Overview on gangrene

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Gangrene occurs when part of the body tissue dies. Take note that this often occurs since the tissues does not receive enough blood from the circulatory system.

The condition typically affects the extremities which are areas farthest from the heart such as the fingers and toes. Nevertheless, it can involve other parts of the body as well. Gangrene can also affect the internal organs as well.

It is important to note that the condition usually begins in a specific body part such as the hand, leg or even one of the interior organs. Gangrene can sweep all over the body and can lead to shock if not treated. Remember that shock can be life-threatening and considered as a medical emergency.

Always bear in mind that gangrene is a medical emergency that can result to amputations and even death. Recognition and prompt treatment of the condition can improve the outlook.

What are the types of gangrene?

Dry gangrene

All the body organs require oxygen to properly function and survive. The oxygen is transported to various parts of the body via the blood. Dry gangrene is triggered once one of the body parts could not get enough oxygen. Eventually, the affected body part starts to degenerate and die. Remember that the skin is closed and there is no indication of infection.

Wet gangrene

Always bear in mind that gangrene is a medical emergency that can result to amputations and even death.

Wet gangrene develops once the body tissues become infected by bacteria. The tissues react to the bacteria by becoming moist and breaking down which causes the death of the tissues. This is considered as an emergency due to the risk for the spread of infection to other body parts.

Gas gangrene

This is caused by the Clostridia bacterium which leads to the development of gas bubbles and toxins within the affected area. These gases are responsible for tissue death and can be fatal.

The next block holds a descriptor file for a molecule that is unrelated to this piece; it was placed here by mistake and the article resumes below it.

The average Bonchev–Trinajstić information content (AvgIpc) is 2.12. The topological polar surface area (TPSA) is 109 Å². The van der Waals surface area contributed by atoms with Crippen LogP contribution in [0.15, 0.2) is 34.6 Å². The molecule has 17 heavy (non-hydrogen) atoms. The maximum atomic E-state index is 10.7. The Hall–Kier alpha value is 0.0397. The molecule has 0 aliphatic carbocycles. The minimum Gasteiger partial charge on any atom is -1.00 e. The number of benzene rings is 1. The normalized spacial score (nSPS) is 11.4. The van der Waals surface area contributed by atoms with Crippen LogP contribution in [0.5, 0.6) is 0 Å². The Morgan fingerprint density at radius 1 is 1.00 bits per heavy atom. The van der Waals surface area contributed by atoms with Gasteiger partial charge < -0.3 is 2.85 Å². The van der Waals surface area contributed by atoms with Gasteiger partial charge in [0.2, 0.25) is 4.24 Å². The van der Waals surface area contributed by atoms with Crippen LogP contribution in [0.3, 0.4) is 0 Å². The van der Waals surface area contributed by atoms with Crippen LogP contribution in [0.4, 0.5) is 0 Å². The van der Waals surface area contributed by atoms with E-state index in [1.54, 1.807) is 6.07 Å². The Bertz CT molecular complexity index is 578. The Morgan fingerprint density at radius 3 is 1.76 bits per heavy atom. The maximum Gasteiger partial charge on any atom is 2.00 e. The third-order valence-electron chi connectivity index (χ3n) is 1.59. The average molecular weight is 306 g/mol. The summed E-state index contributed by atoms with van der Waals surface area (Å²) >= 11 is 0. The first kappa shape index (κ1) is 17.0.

What are the potential risk factors?

An individual is likely to develop gangrene if he/she has a history of certain medical conditions including:

  • Diabetes
  • Hernia
  • Arteriosclerosis
  • Appendicitis
  • Raynaud’s disease
  • Blood clots

There are also other physical factors that increases the risk for the condition. One is likely to develop gangrene if the following are present:

  • Reduced level of immunity due to a medical condition or undergoing cancer treatment
  • Recently had surgery
  • Sustained a head injury, serious burn, animal bite or severe frostbite
  • Sustained a traumatic injury that includes crushing of the body tissues
  • Received an injection of promethazine hydrochloride that resulted to tissue damage
  • Consumption of alcohol, smoking and intravenous drug use

What are the indications?

It is vital that you know how to recognize the indications of gangrene so that immediate treatment can be started.


The initial indication of dry gangrene is a reddened line that develops around the affected tissue that might later turn black. The other indications include the following:

  • Wound is sore, red or swollen
  • Isolated area in the body feels cold
  • Wound is filled with pus or emits an undesirable odor
  • Sores that recur in the same place
  • Diminished sense of touch in an isolated region
  • A region of the skin turned into an unusual color


With this type, it affects the interior organs or tissues. There are no symptoms on the skin or limbs. Nevertheless, there is pain or unexplained fever that lasts for an extended period or low blood pressure as well as confusion.

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